The foreign ministers of South Korea, China, and Japan will hold a three-day trilateral meeting in Beijing starting Tuesday. South Korean Foreign Minister Kang Kyung-wha and Japanese Foreign Minister Taro Kono will sit down together again, 18 days after the ASEAN Plus Three Foreign Ministers’ meeting in Bangkok on Aug. 2. Starting with the upcoming encounter, the two countries are set to face a series of inflection points in their rocky relationship. Saturday is the deadline for South Korea to decide whether to renew the General Security of Military Information Agreement (GSOMIA) while Tokyo’s exclusion of Seoul from its “white list” is expected to take effect on next Wednesday.
The bilateral ties between the two countries, which have sunk to their lowest level since Japan imposed export curbs on South Korea in early July, appear to have a chance to improve on the occasion of President Moon Jae-in’s National Liberation Day speech last week. “If Japan chooses the path of dialogue and cooperation, we will gladly join hands,” Moon said during the address. Japanese media and intellectuals are also raising their voice calling for dialogue and resolution.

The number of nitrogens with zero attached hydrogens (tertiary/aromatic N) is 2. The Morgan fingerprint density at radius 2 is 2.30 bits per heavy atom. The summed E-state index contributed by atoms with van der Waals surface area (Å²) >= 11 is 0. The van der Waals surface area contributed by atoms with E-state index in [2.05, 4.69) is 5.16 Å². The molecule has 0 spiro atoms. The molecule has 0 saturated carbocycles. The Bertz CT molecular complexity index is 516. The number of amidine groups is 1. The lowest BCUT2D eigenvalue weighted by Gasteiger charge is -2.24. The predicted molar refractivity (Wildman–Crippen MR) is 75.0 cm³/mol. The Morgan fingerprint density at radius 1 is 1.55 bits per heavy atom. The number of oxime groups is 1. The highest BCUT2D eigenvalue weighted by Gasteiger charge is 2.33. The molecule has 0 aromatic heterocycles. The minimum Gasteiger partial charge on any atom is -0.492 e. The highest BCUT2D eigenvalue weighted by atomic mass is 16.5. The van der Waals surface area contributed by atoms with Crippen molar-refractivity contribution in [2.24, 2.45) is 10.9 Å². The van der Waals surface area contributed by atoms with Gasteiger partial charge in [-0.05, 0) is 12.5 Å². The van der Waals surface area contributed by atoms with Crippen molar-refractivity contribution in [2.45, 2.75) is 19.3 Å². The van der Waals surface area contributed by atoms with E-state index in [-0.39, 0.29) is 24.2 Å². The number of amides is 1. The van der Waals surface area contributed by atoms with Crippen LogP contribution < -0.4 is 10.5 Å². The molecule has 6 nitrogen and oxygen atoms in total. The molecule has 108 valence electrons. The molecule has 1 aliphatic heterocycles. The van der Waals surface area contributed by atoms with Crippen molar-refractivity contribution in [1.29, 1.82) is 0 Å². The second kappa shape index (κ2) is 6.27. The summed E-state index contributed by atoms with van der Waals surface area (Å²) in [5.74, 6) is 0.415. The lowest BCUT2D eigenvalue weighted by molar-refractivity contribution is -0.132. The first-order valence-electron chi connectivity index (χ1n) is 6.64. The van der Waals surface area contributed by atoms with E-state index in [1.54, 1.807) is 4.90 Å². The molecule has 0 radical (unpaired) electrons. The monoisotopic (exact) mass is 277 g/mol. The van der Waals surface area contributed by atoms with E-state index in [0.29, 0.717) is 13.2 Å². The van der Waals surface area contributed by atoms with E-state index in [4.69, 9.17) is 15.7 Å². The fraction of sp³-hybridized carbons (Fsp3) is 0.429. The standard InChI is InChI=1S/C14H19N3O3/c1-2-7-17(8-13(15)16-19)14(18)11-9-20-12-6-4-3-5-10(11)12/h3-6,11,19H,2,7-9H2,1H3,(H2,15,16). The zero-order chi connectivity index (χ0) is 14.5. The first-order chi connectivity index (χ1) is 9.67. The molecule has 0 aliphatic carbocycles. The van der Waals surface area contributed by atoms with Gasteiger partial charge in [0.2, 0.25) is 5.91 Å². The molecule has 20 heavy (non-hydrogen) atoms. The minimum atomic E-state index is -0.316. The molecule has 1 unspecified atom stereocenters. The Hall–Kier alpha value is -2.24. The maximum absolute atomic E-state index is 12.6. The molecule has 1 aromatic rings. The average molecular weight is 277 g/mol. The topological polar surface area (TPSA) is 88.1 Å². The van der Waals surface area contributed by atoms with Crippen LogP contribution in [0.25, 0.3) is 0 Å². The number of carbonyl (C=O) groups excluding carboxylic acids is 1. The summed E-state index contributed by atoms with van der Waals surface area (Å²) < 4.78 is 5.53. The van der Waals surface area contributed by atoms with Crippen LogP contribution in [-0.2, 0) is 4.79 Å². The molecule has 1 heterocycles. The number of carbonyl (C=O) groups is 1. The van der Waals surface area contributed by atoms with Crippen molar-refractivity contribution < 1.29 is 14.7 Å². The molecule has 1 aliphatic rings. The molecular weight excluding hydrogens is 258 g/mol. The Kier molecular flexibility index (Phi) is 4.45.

Seoul is waiting for Tokyo to take a more forward-looking approach, while maintaining its strategic ambiguity on the issue of the GSOMIA. Japan has already revealed its stance to keep the GSOMIA in place, and the United States has also expressed its hope to maintain the agreement on several occasions. However, if Japan chooses to take another step that will further deteriorate the bilateral relationship, voices against an extension of the GSOMIA will definitely get louder in South Korea.
South Korea had earlier considered an option to expand the scale of Dokdo defense drills in response to Japan’s imposition of export restrictions, but has decided to take a step back and downscale the drills unless the bilateral relations get worse. If Japan shows a forward-looking attitude, it may be possible for South Korea to consider a dispatch of a congratulatory delegation to Tokyo in time for the ceremony of enthronement of Japan’s Emperor Naruhito on Oct. 22.
Japan’s local media outlets have also called for the two countries to make concessions to improve the relations. The Asahi Shimbun proposed in one of its recent editorials that President Moon’s National Liberation Day speech should serve as a chance for the neighbors to put an end to the tit-for-tat retaliations and engage in dialogue to resolve the disputes. The ball is now in Japan’s court, but the South Korean government also needs to make efforts to continuously send a message of dialogue and compromise. To that end, the two countries’ top diplomats should be able to save the momentum for dialogue at the upcoming meeting.